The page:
As details on the Comet’s closing surface, we reached Michelle “Mamma Casserole” Smith, the club’s music booker for nine years, for her side of the story. (Our attempts to reach club owner Brian Balodis so far have been unsuccessful.)
Smith says Balodis, a former banker, struggled with alcoholism after buying the venue in 2007. “The guy should have never bought a bar,” Smith said last night in a phone call, adding that the first-time bar owner “bought the bar because he thought it was cool.”
Smith, who worked with Balodis for six years, says at first “the Comet was doing really well, and he wasn’t drinking a lot.” Then things just started to go downhill. Her checks began bouncing, she says, and when she was offered money from the till, there was nothing there, either. “He essentially owes me $8000 in back wages,” Smith says.
When she asked Balodis if the venue was in danger of closing, the owner reportedly said he has “a partnership lined up for October 1st” and that the new arrangement was going to be “better than ever.”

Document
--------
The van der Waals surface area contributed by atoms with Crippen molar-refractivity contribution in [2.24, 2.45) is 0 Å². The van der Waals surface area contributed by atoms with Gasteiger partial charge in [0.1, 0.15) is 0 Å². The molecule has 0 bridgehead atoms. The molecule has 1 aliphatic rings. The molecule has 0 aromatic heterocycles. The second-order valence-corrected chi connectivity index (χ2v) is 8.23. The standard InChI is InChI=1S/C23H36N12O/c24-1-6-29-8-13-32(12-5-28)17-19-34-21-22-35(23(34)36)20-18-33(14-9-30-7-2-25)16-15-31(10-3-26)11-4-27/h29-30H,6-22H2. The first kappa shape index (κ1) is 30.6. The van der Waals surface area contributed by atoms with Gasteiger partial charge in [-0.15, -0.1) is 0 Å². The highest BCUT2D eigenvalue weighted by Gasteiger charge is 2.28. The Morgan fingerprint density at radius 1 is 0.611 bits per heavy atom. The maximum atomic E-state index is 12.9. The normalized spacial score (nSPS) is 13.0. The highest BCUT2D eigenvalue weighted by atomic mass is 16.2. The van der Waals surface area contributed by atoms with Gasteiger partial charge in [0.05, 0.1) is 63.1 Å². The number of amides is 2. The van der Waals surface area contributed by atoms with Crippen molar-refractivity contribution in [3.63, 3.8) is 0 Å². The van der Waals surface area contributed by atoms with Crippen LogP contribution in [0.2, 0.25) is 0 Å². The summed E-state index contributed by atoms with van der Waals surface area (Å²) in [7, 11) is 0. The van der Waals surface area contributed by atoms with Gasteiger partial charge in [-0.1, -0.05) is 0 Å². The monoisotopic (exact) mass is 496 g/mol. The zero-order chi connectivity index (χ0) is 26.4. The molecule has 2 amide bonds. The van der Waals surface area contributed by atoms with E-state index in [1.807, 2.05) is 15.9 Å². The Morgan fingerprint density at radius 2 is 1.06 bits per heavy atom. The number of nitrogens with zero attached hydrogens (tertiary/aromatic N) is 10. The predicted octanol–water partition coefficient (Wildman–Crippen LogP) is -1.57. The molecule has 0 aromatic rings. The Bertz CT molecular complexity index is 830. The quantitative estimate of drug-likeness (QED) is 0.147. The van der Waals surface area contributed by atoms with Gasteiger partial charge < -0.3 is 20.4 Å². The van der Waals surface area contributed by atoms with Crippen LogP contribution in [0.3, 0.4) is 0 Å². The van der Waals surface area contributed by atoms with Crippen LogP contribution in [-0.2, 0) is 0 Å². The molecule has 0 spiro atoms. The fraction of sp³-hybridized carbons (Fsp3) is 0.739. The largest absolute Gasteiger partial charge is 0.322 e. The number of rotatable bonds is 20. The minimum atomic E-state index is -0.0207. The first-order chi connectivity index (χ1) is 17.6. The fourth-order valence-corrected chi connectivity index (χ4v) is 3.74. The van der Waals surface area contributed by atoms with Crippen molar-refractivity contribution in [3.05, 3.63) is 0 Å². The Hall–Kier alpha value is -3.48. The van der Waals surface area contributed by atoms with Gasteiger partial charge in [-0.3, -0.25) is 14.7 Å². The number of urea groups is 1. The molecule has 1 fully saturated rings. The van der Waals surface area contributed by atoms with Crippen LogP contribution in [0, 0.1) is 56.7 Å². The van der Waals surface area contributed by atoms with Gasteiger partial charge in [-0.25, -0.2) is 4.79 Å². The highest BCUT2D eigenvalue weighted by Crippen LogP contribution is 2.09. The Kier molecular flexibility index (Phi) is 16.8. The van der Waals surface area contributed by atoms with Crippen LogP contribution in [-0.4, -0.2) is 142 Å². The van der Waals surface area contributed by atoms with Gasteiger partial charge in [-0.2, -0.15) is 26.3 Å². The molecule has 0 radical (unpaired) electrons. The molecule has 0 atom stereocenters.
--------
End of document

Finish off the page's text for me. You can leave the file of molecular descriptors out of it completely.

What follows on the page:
“He kept saying he’d pay me back,” she says.
But as she recently posted on Facebook, “The Comet owner secretly removed the sound system and other items of value from the venue. So it looks like we are kaput unless another owner decides to lease the place from the building owner and maintain it as The Comet Tavern.” Over the phone, Smith adds, “my turntables, my mixer, and the soundguy’s microphones are still in there.”
Adding to Balodis’ business troubles, Smith says his condo had been foreclosed on. CHS Seattle published court documents reporting this as well.
“I knew the end was coming,” Smith says. “I was just booking bands to keep the other Comet employees working. [But] I have hope that someone will take it over, maintain its integrity.”
There are hints that local musician Ian Hill is considering stepping in to do just that. We’ll keep you posted as we find out more, and continue to try to reach Balodis. Meantime, Nancy Guppy’s recent profile on the decades-old dive is an excellent look at a piece of Seattle history—a story that includes a bar stool containing the ashes of Ethel, a former Comet owner—that would be a tremendous loss to the community, should it go away forever.